For the past couple of months I've been posting photos and articles of K-Line plastic buildings on the 'MarxTrains' Yahoo Group.  In particular, those buildings using the old Marx tooling that Maury D. Klein purchased from the bankruptcy court after Marx folded.  As a result of his far-sightedness, the old Marx buildings can still be enjoyed.   I'm posting it here because:

A) It is a toy &
B) Not everyone wants to join a Yahoo Group just to get their information.

As today is Fire Truck and Emergency Vehicle Friday I thought I would present an entire set, not just a single, stand-alone toy.  As with many of my toys, this one was meant to be compatible with a 3-rail O-gauge toy train layout.

Marx, and by extension, K-Line was no stranger to anomalies. After all, their entire line was small sized and mostly more suitable for S-gauge than O-gauge. The Marxville plastic Army Barracks was HO scale and the chicken coop was 54mm (approx 1/32 scale). K-Line did in fact begin to change this around first by designing new facades for the stores and later by offering brand new buildings with all new tooling, but by-and-large their Marx reissues were all smallish But the anomaly in question for today's Kronicle has to do with this one particular building which I acquired some years back. It is complete and mint but there are several things which bother me somewhat.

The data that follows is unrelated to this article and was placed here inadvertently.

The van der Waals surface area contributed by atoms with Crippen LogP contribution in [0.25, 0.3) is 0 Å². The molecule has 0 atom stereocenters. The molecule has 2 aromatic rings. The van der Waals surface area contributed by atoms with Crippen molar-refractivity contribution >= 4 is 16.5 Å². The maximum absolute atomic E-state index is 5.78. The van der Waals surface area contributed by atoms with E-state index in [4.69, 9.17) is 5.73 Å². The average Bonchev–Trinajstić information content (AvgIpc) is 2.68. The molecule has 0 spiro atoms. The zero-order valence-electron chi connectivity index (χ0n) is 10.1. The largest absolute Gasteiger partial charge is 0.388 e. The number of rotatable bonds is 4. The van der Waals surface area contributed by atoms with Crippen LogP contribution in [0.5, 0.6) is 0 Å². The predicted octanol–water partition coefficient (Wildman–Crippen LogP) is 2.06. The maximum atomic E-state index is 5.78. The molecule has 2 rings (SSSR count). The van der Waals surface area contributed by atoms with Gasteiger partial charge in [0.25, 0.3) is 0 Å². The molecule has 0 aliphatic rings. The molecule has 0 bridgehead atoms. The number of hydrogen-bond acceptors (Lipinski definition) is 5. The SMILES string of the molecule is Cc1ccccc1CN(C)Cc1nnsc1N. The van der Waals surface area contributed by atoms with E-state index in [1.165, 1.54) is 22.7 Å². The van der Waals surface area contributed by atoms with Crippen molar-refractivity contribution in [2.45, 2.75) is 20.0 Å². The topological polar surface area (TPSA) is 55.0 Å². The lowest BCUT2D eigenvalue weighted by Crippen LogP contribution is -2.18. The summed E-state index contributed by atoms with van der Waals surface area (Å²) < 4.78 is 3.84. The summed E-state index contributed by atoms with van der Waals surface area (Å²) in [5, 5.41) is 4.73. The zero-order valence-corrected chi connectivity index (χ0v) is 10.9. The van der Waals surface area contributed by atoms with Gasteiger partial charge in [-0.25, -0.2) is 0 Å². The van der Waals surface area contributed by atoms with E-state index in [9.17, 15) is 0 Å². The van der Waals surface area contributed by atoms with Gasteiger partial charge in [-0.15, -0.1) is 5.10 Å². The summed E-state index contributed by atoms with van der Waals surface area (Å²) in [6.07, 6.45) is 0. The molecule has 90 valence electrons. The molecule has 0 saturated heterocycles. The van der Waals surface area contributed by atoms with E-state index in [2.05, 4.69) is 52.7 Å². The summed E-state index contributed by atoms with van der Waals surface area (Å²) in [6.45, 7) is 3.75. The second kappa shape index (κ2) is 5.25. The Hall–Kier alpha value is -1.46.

1. First, the finish has a bright glossy luster to it. Generally speaking, the K-Line reissues had a duller finish, perhaps as the result of the tooling beginning to wear and might be hard to detect unless one has a similar Marx building to place side-by-side. The difference can be likened to a glossy paint finish vs. an egg shell finish. But not this building; it is every bit as bright and shiny as an original Marx building.

2. Second, some of the color is `wrong'. The gray roof/doors/windows are an-off color. I know by experience that the grays' discolor to a funny tannish hue, but there is usually evidence somewhere on the model where one can see the discoloration process.